Aside from all the awesome gameplay and classic charm that Exile's End includes, there are a few minor complaints. The various traverse-able maps that are broken into unique locations (mine, temple, forest, etc.) are relatively large, which is good most of the time. When it's not good, it's because the way forward is unclear, which could have been avoided by better illuminating the next steps through in-game text or a cutscene.

Likewise, while there are several enemy types per location, the game could stand a few more, perhaps with more diverse mechanics. And, despite other players noting differently, we found the gameplay to be fairly easy. While death kicks you back to the menu screen, the load time is none-existent, allowing one to jump right back to the autosaved location of your death; this is not a problem in and of itself, but is more essential in games that provide more difficult enemies. Non-boss opponents could have been more aggressive, as well, which would've upped the challenge. However, these are minor concerns that don't mar the overall experience much.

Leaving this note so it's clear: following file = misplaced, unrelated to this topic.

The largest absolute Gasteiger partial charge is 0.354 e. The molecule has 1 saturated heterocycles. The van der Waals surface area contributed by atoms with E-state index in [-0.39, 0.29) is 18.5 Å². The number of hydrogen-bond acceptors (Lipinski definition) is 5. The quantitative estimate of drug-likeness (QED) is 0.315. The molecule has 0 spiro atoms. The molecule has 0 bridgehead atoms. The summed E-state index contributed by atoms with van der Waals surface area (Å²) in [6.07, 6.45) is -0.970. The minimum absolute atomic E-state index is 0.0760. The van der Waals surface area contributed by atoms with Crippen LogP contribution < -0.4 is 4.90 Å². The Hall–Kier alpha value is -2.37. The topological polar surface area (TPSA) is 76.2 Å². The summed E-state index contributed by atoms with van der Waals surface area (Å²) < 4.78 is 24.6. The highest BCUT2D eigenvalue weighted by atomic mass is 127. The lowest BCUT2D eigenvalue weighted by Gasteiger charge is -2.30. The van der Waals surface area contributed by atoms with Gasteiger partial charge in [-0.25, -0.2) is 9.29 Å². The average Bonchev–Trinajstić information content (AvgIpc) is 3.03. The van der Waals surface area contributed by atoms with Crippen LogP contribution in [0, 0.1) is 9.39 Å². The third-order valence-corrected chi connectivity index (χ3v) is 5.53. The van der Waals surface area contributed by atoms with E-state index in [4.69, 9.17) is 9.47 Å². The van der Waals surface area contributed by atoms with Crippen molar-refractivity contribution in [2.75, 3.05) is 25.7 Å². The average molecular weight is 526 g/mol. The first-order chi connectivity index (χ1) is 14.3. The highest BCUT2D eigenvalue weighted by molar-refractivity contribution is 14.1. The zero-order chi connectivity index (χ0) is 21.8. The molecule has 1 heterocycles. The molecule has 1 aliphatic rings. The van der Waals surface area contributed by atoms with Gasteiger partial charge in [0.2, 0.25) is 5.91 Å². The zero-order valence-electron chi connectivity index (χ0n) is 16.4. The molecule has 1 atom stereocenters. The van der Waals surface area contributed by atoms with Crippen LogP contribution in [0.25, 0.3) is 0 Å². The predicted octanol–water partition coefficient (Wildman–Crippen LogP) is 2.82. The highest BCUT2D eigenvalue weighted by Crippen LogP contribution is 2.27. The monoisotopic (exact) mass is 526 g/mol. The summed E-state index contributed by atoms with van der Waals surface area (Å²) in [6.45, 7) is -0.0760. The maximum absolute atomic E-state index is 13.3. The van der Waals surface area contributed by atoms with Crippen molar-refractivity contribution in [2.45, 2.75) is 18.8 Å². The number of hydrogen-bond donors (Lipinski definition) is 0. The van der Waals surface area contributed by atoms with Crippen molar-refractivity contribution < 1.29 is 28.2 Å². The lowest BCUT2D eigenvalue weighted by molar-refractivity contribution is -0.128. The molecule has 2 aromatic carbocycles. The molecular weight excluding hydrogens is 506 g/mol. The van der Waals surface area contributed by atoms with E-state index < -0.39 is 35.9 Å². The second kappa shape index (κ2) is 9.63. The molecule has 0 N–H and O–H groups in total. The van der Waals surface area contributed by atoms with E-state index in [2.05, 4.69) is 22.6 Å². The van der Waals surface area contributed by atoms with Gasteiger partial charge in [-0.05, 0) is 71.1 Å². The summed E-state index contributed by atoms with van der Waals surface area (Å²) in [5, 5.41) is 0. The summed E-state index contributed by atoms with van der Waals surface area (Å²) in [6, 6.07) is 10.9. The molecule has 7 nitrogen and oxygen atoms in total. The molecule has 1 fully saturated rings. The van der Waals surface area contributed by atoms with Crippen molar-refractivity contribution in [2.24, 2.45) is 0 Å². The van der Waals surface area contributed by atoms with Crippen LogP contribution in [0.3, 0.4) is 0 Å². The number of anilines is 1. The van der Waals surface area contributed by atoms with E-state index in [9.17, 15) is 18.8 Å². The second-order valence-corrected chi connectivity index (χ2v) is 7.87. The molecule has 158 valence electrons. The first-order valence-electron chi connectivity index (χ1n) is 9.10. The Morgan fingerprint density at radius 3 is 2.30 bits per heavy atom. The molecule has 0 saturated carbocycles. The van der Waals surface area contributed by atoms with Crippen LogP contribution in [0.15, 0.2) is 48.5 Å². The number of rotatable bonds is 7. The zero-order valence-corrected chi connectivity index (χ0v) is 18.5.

Exile's End Review - PS4 - Some trophies are earned through normal gameplay, but not all.

graphics and sound

The graphics had a lot of potential to live up to, with veteran SNES-era RPG designers working on the sprites and OPUS working on the cutscenes, and the results are pleasing. However, it's important to note that they succeed in feeling like an actual early 1990's game, not a modern one that's merely inspired by old-school games. So while games like (the unarguably beautiful) Owlboy try to mimic retro visuals, Exile's End's graphics truly are retro.